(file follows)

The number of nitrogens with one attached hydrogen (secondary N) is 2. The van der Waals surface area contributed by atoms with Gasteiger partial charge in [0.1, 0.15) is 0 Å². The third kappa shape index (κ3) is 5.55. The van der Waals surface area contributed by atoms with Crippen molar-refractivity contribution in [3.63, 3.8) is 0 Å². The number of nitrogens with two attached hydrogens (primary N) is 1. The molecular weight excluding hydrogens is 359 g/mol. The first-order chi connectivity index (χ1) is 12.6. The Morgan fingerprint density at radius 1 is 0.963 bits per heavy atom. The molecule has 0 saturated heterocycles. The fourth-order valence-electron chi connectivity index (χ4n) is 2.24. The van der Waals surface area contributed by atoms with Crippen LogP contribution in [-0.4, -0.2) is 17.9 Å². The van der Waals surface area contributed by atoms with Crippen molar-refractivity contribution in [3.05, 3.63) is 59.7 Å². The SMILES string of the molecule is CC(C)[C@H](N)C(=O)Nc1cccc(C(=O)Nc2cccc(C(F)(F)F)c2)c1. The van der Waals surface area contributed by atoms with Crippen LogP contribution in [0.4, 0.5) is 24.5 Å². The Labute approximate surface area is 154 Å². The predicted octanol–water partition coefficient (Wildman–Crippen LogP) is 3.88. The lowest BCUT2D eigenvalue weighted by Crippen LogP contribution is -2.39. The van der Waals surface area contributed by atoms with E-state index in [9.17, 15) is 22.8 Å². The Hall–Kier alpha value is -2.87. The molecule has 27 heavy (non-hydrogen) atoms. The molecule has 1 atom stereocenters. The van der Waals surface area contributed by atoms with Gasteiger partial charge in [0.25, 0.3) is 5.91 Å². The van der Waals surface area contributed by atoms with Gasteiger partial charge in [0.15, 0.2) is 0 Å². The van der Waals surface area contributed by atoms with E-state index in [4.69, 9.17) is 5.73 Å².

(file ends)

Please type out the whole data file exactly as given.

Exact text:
The number of nitrogens with one attached hydrogen (secondary N) is 2. The van der Waals surface area contributed by atoms with Gasteiger partial charge in [0.1, 0.15) is 0 Å². The third kappa shape index (κ3) is 5.55. The van der Waals surface area contributed by atoms with Crippen molar-refractivity contribution in [3.63, 3.8) is 0 Å². The number of nitrogens with two attached hydrogens (primary N) is 1. The molecular weight excluding hydrogens is 359 g/mol. The first-order chi connectivity index (χ1) is 12.6. The Morgan fingerprint density at radius 1 is 0.963 bits per heavy atom. The molecule has 0 saturated heterocycles. The fourth-order valence-electron chi connectivity index (χ4n) is 2.24. The van der Waals surface area contributed by atoms with Crippen LogP contribution in [-0.4, -0.2) is 17.9 Å². The van der Waals surface area contributed by atoms with Crippen molar-refractivity contribution in [3.05, 3.63) is 59.7 Å². The SMILES string of the molecule is CC(C)[C@H](N)C(=O)Nc1cccc(C(=O)Nc2cccc(C(F)(F)F)c2)c1. The van der Waals surface area contributed by atoms with Crippen LogP contribution in [0.4, 0.5) is 24.5 Å². The Labute approximate surface area is 154 Å². The predicted octanol–water partition coefficient (Wildman–Crippen LogP) is 3.88. The lowest BCUT2D eigenvalue weighted by Crippen LogP contribution is -2.39. The van der Waals surface area contributed by atoms with E-state index in [9.17, 15) is 22.8 Å². The Hall–Kier alpha value is -2.87. The molecule has 27 heavy (non-hydrogen) atoms. The molecule has 1 atom stereocenters. The van der Waals surface area contributed by atoms with Gasteiger partial charge in [0.25, 0.3) is 5.91 Å². The van der Waals surface area contributed by atoms with Gasteiger partial charge in [0.15, 0.2) is 0 Å². The van der Waals surface area contributed by atoms with E-state index in [4.69, 9.17) is 5.73 Å².